16th May 2016
If anyone would have suggested I’d enjoy spending an hour of my evening watching two 40 something year old men jumping about in DIY costumes, singing punk rock tunes created on children’s toys while sculpting with chewed bread, I would have responded that they didn’t know me at all, and promptly would have walked away in the opposite direction. Thankfully, I didn’t know what to expect going in to see The Castle Builder at the Trinity Centre on Saturday. Unfamiliar with its creators, Kid Carpet and Vic Llewellyn, I honestly wasn’t sure what to make of the first few minutes of the show, but they soon won me over.
The Castle Builder was a conglomerate of performance, storytelling, music and documentary all wrapped up with a bright Mayfest bow. What seemed to begin with chaotic nonsense soon revealed itself to be a beautiful tribute to creators everywhere. With a little help from his son who joined him on stage in a technical capacity, Vic intertwined personal anecdotes with tales of people from around the world and throughout history who have dedicated their lives to the building of extravagant, extraordinary structures. Not looking for fame or money, the individuals featured in The Castle Builder are outsider artists who have created from a pure desire of expression. Often laughed at, frowned upon and remembered by few, individuals such as Tressa Prisbrey (Bottle Village – United States, 1956), Ferdinando Cheval (The Palace – France, 1879) and Karl Genzel (Bread Sculptures – Germany, 1923) were celebrated for the creatives they were. Possibly not people you’d trust with your baby, but visionaries all the same and Kid Carpet’s original songs are odes to each and every one of them. Simple, heartfelt and childlike, the soundtrack points to the absurd beauty of these creative minds.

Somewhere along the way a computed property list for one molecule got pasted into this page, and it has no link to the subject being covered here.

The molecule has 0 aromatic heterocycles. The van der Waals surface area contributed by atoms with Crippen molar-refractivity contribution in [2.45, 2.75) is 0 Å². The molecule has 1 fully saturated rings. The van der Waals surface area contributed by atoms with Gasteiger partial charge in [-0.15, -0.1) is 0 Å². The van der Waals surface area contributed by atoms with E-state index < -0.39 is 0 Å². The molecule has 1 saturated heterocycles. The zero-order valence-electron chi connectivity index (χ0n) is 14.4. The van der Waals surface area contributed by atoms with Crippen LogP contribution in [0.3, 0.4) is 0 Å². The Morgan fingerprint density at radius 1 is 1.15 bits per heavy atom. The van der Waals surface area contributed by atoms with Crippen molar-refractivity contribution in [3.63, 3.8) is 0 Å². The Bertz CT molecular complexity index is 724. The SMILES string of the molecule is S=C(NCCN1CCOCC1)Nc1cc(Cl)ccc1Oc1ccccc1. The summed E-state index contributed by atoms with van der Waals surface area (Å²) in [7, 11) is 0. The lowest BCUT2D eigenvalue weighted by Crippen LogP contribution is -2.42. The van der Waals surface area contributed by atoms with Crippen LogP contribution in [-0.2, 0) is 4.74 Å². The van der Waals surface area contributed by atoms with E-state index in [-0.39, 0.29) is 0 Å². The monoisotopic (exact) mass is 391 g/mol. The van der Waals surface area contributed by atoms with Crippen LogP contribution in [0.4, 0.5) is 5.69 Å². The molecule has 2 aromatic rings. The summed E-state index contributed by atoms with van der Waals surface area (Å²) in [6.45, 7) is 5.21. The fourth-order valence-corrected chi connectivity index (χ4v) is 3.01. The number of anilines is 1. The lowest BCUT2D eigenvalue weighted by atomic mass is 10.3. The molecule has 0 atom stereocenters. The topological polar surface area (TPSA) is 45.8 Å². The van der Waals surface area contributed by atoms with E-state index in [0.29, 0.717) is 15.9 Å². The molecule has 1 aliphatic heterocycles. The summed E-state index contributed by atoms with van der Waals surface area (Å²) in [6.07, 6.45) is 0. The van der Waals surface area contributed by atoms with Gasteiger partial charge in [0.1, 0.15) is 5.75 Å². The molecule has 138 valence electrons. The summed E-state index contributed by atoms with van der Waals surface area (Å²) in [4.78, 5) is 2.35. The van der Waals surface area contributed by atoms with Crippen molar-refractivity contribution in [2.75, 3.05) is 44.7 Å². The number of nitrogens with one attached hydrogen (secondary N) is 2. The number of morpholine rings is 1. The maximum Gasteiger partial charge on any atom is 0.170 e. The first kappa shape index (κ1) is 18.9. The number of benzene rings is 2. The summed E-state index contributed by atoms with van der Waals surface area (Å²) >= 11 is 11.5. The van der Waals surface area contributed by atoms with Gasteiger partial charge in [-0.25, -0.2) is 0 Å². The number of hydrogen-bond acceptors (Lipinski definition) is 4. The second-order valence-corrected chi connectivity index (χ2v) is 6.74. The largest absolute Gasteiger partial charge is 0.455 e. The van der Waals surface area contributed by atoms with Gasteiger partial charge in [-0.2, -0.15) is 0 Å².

Throughout the performance, a fourth man on stage worked at building a structure he revealed to the audience during the final song. Live art is always a plus, and it was a very creative and fitting end to the show, along with the surprise moment when Vic’s son came out from behind his laptop duties playing the trumpet as the audience joined in the chorus. Musically, it was a powerful crescendo for the cast of four to leave the stage by.
Funny, educational and most importantly, inspiring, The Castle Builder achieved more than simply entertainment – it asked big questions about the human spirit and encouraged us all to let go of the fear that keeps us from doing the extraordinary.